For foreign investors, the impact of the changes will be felt in many ways, including the new option of engaging in foreign direct investment in China using offshore renminbi, then using the FIE to borrow renminbi as well as foreign currency loans to finance that FIE.

These options were simply not available a few years back. Foreign investors will, however, be hoping for a broader church of institutions to be allowed to become RQFIIs and perhaps a relaxation in the minefield that is the rules governing foreign related securities.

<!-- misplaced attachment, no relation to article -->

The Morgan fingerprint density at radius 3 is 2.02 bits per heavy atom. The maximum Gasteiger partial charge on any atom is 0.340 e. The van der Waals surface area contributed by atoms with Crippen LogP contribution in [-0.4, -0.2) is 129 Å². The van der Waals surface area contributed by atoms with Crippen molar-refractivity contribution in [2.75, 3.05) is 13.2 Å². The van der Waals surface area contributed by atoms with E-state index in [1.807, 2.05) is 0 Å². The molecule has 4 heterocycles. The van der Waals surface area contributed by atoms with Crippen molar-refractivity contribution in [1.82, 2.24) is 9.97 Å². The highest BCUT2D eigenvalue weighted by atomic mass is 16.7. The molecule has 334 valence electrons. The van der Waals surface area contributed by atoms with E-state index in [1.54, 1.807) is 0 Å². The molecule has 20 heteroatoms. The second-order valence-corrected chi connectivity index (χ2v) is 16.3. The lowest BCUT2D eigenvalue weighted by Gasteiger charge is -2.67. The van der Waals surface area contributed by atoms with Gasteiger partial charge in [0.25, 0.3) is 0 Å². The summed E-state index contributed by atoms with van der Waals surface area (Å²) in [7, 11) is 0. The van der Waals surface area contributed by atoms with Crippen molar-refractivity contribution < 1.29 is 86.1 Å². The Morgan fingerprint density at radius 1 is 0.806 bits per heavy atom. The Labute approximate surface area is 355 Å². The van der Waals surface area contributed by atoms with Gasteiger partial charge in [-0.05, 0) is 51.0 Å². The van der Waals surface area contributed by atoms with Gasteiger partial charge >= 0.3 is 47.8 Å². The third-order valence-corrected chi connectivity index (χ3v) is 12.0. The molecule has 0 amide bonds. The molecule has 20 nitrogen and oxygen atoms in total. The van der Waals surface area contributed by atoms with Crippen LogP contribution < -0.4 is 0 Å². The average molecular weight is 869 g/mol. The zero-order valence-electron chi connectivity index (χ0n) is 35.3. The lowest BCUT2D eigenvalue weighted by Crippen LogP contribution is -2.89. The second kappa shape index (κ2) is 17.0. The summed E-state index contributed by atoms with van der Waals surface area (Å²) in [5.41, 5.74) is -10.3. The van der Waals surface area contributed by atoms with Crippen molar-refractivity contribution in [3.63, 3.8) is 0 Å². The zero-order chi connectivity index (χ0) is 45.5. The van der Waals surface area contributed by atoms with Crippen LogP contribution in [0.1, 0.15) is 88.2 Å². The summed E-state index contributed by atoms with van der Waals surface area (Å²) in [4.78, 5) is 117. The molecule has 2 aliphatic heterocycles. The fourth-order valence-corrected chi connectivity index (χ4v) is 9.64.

The trend is overall clearly positive and things are moving in the right direction: hopefully when China gets comfortable that the renminbi is being widely accepted overseas as both a trading settlement and a reserve currency, it will be able to make the last final step towards full convertibility that will bring an end to an area of regulation that has historically been one of the most challenging and tricky for investors and lawyers.

This can only be good news for increasing foreign investment in China, and will make the investor’s question on whether it can get its money out of China forever a thing of the past.

Jun Wei, Andrew McGinty, Kitty Y Zhang and Xi Liao, Hogan Lovells